I embrace you with all my soul. A word and I expect you. Wednesday evening.
How are you, my poor child? I am glad to be here in the midst of my darling family, but I am unhappy all the same at having left you melancholy, ill and upset. Send me news, a word at least, and be assured that we all are unhappy over your troubles and sufferings.
I received a telegram yesterday evening from Madame Cornu containing these words: “Come to me, urgent business.” I therefore hurried to her today, and here is the story.
The Empress maintains that you made some very unkind allusions to her in the last number of the Revue! “What about me, whom all the world is attacking now! I should not have believed that! and I wanted to have her nominated for the Academy! But what have I done to her? etc., etc.” In short, she is distressed, and the Emperor too! He is not indignant but prostrated (sic). [Footnote: Malgre tout, Calmann-Levy, 1870.]
Madame Cornu explained to her that she was mistaken and that you had not intended to make any allusion to her.
Hereupon a theory of the manner in which novels are written.
—Oh well, then, let her write in the papers that she did not intend to wound me.
—But she will not do that, I answered.
—Write to her to tell you so.
—I will not allow myself to take that step.
—But I would like to know the truth, however! Do you know someone who...then Madame Cornu mentioned me.
—Oh, don’t say that I spoke to you of it!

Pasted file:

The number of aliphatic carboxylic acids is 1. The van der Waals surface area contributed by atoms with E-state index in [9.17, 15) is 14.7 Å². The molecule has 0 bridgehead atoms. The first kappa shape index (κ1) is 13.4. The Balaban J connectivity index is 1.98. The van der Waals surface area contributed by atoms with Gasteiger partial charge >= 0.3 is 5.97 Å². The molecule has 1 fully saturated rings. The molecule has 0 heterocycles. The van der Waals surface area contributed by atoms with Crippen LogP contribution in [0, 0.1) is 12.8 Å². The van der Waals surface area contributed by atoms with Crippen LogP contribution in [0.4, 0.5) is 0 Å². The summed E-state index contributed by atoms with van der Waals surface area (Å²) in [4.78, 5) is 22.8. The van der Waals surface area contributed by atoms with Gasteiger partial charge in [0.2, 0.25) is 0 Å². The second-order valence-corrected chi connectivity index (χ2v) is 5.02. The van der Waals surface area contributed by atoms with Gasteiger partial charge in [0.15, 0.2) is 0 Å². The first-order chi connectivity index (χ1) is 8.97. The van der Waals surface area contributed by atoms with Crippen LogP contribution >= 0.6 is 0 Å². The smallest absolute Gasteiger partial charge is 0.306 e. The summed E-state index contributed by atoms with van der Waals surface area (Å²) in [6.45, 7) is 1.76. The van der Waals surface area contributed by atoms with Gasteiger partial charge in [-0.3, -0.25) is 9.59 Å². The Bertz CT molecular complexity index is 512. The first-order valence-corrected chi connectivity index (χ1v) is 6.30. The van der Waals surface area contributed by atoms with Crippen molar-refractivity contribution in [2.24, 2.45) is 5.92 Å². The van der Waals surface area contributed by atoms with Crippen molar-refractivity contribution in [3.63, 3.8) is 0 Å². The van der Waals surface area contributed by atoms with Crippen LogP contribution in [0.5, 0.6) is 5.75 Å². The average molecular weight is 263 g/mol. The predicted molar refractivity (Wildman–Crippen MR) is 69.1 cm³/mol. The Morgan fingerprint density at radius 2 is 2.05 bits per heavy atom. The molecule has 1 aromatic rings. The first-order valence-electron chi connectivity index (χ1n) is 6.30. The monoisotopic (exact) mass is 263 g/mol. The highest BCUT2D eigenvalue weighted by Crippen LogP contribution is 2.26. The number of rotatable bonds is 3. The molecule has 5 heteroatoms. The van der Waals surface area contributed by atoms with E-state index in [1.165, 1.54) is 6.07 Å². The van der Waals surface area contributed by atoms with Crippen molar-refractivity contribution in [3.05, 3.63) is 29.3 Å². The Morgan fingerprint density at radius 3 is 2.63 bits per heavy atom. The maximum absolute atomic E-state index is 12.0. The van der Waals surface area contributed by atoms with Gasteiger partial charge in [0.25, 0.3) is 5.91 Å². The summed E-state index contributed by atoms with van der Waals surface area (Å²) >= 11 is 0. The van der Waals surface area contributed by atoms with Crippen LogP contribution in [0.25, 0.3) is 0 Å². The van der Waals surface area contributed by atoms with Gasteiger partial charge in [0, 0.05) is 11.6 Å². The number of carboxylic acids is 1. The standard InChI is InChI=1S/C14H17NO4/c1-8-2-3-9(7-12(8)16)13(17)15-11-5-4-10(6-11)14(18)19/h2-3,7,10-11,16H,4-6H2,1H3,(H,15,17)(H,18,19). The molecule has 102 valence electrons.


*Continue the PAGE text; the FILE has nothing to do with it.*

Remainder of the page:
Such is the dialogue that Madame Cornu reported to me.
She wants you to write me a letter in which you tell
me that the
Empress was not used by you as a model. I shall send that letter to
Madame Cornu who will have it given to the Empress.
I think that story stupid and those people are very sensitive! Much worse things than that are told to us.
Now dear master of the good God, you must do exactly what you please.
The Empress has always been very kind to me and I should not be sorry to do her a favor. I have read the famous passage. I see nothing in it to hurt her. But women’s brains are so queer!
I am very tired in mine (my brain) or rather it is very low for the moment! However hard I work, it doesn’t go! Everything irritates me and hurts me; and since I restrain myself before people, I give way from time to time to floods of tears when it seems to me as if I should burst. At last I am experiencing an entirely new sensation: the approach of old age. The shadow invades me, as Victor Hugo would say.
Madame Cornu has spoken to me enthusiastically of a letter you wrote her on a method of teaching.